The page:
The Tumen Triangle Project: Focus on the Rajin-Sonbong Economic and Trade Zone
The Tumen Triangle Documentation Project
Sourcing the Chinese-North Korean Border
Focus on the Rajin-Sonbong Economic and Trade Zone
by Théo Clément
The shuttered Kaesong Industrial Complex is by far the best-known of North Korea’s Special Economic Zones (SEZ). However, there are many other special zones in the country, the oldest of the lot being the one at Rajin-Sonbong (“Rason”). Rason is most often depicted in the specialized literature as a failure: an ill-timed, desperate attempt to incentivize foreign direct investment that has been stagnating since 1991. Among the oft-cited reasons for Rason’s allegedly poor performance are its unstable business environment, poor legal framework, a lack of commitment from Pyongyang, and tense ties with foreign countries around the controversial North Korea nuclear program.
This report, based on field research in the Chinese borderlands as well as in the DPRK (at Pyongyang and Rajin-Sonbong), challenges these assertions. First, it gives Rason back its historicity. Opened to foreign investment for more than two decades, the SEZ has had its highs and lows, but these do not match the fluctuations in the rest of the country’s economy, and deserve consideration in their own right.
To achieve this goal, I adopt a “local” approach that focuses on developments in the zone and its direct periphery, and assesses potential differences with the rest of the country’s economy or other SEZs. The introduction of epistemological tools previously unused in North Korean studies and the attention paid to North Korean publications that deal with Rason help us understand, from the DPRK’s point of view, how Rason differs from the rest of the country and provide an alternative assessment of its “successes.”
My main research finding is that, even if zone-specific policies have often been considered too conservative to drive significant economic activity, the business environment of the zone is still indisputably different to that of the rest of the country. I also point out that, while North Korea is often believed to have an unstable business environment, foreign partners (like the international community) have themselves adopted a fluctuating attitude toward Rajin-Sonbong. In response, local or central authorities of the DPRK have tried to adapt themselves to external changes, sometimes directly mimicking international standards and practices.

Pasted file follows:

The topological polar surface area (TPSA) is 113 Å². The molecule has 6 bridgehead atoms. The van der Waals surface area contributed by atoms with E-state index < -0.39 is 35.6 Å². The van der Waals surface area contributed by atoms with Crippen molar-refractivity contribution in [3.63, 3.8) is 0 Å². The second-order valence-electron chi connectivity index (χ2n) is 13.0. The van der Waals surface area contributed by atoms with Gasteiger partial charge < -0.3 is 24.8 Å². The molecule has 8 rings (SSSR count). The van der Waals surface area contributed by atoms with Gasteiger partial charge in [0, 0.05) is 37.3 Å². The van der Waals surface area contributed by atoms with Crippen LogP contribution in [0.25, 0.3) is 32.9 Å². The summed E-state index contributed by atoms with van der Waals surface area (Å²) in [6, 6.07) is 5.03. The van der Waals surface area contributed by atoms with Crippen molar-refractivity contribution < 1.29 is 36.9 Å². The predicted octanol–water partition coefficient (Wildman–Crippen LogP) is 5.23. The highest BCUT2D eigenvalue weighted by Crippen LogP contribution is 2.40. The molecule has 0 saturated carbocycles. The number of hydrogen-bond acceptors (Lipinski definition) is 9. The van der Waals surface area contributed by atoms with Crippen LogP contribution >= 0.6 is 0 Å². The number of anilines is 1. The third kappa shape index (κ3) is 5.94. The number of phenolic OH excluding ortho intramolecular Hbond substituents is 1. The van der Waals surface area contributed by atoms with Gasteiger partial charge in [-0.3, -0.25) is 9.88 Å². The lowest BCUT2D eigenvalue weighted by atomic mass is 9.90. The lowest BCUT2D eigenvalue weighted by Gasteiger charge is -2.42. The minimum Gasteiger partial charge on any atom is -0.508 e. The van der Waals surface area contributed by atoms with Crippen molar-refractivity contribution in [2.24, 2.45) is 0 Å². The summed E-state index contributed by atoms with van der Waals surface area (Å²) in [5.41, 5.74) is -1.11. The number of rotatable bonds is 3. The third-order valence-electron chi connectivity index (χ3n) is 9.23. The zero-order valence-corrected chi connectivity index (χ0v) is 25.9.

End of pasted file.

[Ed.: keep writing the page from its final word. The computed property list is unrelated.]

Since Rason is relatively easy to access, I could gather important data and information regarding economic activity in the zone. However, as in any research there are grey areas where data is missing or where more research is required before drawing conclusions. Quantitative data might be easier to gather in Rason, but not imeasurably so and I am unable, for example, to provide detailed data on investment stocks and flows to the zone. I was also unable to conduct research which required Russian language capacity.
My hope is this report will trigger active debate among scholars on the role of Rason and other SEZs in both the DPRK and northeast Asia’s economy.
December 21, 2016
Previous issues of the Tumen Triangle Documentation Project:
Issue 1, Edited by Adam Cathcart and Christopher Green, April 2013.
Issue 2, Edited by Christopher Green, February 2014.
AKS Special Edition, Written by Steven Denney and Christopher Green, January 2015.